Saturday, February 17, 2007

Tom Oreb Draws Ward, Part 3

This is another of Tom Oreb's gag drawings of Ward Kimball. This one is particularly interesting to analyze. At first glance it's hard to decipher why it works, yet it undeniably does. So I'll dive in and try to figure out what is going on here.

Without a face to draw the viewer's eye or a clear center of interest Tom relied on other things to make sure you look at the right things in the picture.

Again, this one has a very strong control of values. Again, black against white draws the eye and it seems to me that Tom placed black against white in a kind of circular pattern that draws your eye around the picture. When you look at the drawing, your eye starts at the top and travels down to Ward's figure and back up to the top in a nice circular composition.

Now maybe this is a bad scan or scan of a copy, but it appears that he put black against white in these areas: right above the top of the drawing board, to the right, above the stack of paper, the top of the drawer, under Ward's prone figure, On Ward's rear end against the legs of the chair, the back of the chair, and above the left-hand stack of paper.

Now at least when I look at it, that's how my eye experiences it. My eye flows from one area of black against white to the next in a clockwise way.

The drawing is mostly made up of rectangles and square shapes. The lamp, the wastebasket and Ward's inert form stand out because they are all organic shapes which contrast with all the squares. Those contrasts draw your eye and also seem to lead your eye in a circular pattern around the frame. And the space underneath the desk and the chair legs create a frame for Ward's torso and legs. That's a very brave choice, and one that people are usually hesitant to make: breaking up your main figure by putting foreground elements in front of it. We are usually inclined to put our main figure "in the clear": silhouetting it clearly so all of it can be seen. Tom didn't put everything on the clear, but he put the important stuff in the clear: the hand, the suspenders, the shoes, the pant cuffs and the waist line are all well drawn and very clear. When placed in the right proportions to each other they add up to a solid-feeling figure. The pant cuffs, waistline and wrinkles all do a great job of describing how the form lays in space. The suspenders wrap around the form well too. Even the simplest drawing can seem to exist well in space when done right.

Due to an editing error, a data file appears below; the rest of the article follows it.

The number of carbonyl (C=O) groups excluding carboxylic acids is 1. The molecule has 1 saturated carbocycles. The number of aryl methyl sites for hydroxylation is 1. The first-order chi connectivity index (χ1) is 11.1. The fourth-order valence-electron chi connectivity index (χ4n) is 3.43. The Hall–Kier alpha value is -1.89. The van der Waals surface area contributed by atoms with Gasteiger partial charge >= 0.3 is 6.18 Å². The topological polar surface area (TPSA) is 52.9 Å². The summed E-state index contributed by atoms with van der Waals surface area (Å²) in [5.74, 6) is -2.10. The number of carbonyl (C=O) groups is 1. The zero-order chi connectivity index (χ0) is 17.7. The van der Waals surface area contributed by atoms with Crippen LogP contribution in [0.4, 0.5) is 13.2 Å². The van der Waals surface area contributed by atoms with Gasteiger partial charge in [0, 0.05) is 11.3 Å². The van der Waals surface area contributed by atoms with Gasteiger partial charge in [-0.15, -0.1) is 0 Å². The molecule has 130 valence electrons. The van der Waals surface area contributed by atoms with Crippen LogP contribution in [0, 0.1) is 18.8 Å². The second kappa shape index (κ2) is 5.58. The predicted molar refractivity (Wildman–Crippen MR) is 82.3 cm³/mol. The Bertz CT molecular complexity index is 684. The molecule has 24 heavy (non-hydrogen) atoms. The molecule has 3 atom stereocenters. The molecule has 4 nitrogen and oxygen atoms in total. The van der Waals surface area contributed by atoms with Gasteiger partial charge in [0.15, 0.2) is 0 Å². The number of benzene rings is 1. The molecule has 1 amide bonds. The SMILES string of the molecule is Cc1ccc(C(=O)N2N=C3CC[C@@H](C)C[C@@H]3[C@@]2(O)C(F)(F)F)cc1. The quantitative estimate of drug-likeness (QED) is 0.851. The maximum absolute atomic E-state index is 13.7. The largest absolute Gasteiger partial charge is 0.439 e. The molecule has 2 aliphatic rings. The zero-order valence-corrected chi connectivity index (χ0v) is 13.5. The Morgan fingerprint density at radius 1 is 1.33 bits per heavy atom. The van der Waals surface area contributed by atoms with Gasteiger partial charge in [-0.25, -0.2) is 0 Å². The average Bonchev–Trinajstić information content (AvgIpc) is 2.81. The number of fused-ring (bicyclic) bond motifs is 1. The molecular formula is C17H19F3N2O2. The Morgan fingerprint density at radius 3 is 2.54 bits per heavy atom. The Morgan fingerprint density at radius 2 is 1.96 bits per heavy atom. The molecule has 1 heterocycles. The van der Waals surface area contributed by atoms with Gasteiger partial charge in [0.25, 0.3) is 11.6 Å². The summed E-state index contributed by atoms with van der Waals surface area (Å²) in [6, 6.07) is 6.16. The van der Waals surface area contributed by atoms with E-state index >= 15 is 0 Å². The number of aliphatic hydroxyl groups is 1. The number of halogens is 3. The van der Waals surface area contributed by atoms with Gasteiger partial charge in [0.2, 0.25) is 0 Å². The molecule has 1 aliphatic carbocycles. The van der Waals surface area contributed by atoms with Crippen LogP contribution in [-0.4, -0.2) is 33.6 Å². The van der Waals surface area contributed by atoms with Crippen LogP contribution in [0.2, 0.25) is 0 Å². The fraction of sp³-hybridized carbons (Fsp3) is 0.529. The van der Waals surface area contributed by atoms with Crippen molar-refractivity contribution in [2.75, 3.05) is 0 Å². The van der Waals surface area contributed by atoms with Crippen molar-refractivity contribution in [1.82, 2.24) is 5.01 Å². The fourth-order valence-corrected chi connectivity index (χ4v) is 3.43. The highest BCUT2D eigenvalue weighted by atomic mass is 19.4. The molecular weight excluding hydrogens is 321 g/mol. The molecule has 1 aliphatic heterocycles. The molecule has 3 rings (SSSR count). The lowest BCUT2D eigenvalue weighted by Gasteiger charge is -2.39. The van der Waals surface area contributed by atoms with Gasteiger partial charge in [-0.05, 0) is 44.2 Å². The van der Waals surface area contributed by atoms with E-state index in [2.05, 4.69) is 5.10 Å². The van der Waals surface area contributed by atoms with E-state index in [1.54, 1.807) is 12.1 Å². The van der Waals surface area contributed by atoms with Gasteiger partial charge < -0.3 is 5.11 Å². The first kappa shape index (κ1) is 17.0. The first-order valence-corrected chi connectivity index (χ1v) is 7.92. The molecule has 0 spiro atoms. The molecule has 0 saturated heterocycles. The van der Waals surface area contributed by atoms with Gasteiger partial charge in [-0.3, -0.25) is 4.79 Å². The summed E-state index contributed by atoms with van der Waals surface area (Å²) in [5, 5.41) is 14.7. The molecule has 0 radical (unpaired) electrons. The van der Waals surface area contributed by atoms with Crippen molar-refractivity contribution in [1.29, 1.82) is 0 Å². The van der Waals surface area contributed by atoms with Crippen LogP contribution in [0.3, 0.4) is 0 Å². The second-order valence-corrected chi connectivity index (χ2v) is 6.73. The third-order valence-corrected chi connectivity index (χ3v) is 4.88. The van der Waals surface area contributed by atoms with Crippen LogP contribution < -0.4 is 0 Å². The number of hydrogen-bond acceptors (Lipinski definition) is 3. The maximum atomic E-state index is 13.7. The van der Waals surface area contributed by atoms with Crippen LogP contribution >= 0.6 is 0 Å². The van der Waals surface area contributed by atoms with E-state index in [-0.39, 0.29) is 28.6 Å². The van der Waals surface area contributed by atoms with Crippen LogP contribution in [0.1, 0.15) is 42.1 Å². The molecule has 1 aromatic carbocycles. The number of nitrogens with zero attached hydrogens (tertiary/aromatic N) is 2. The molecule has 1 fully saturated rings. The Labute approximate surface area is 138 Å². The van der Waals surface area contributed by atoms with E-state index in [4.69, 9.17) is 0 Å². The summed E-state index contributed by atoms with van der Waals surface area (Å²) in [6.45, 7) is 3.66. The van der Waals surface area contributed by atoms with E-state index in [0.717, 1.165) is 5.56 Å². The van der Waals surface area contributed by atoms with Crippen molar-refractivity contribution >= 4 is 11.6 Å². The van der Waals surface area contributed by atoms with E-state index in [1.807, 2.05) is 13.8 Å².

This drawing follows a "rule" I read once somewhere: that a good tonal scheme for a drawing is to make it 50% grey, 25% black and 25% white. I can't help but think of this as the "Neopolitan" rule, because I made a chart of it once to help remember it, and it looked like Neopolitan ice cream:

For those of you who don't know, this is Neopolitan ice cream. Man, who likes that stuff? Why mess up perfectly good chocolate ice cream with Strawberry and Vanilla?

Saturday, February 10, 2007

More Oreb on Ward

Contrast is such a powerful tool that many pictures derive all of their interest from contrast alone.

Click to see all of the pictures in this post bigger.

This picture works by playing on simple yet powerful contrasts. Tall against short, contrast of shape and rough texture against smooth texture. Any picture with one character looking at something can work very well by creating a kind of "closed circuit". The viewer's eye travels back and forth between the character's gaze and what the character is focusing on. Check out how great the balance of shape sizes is: there are a great variety of small medium and large shapes and areas of detail balanced against big open blank spaces. The contrast of that big open overcoat to the small cigarette, ashes and wisp of smoke is really exciting to the eye.

These things all work so well that Tom breaks one of the most basic rules of composition: never have two objects that are equally weighted in the same frame.

Having two equally weighted things in the same picture divides the viewer's interest and flattens out the picture because both sides of the picture have the same emphasis. So if you have a picture with just two things in it you should always make one more dominant and one lees dominant. Like making one higher than the other or one more towards the center and the other off to the side.

When you do this, you want to be careful that you don't break the other most basic rule of composition: Don't ever put anything in the exact center of the picture frame, because, again, that divides the space into two exactly equal halves and flattens everything out.

Back to the rule about two evenly weighted objects: artists break this all the time for the purpose of showing how similar or how different two things are. If you put two things exactly side-by-side it's a clear cue to the viewer to compare and contrast those two things. Political cartoonists do this all the time.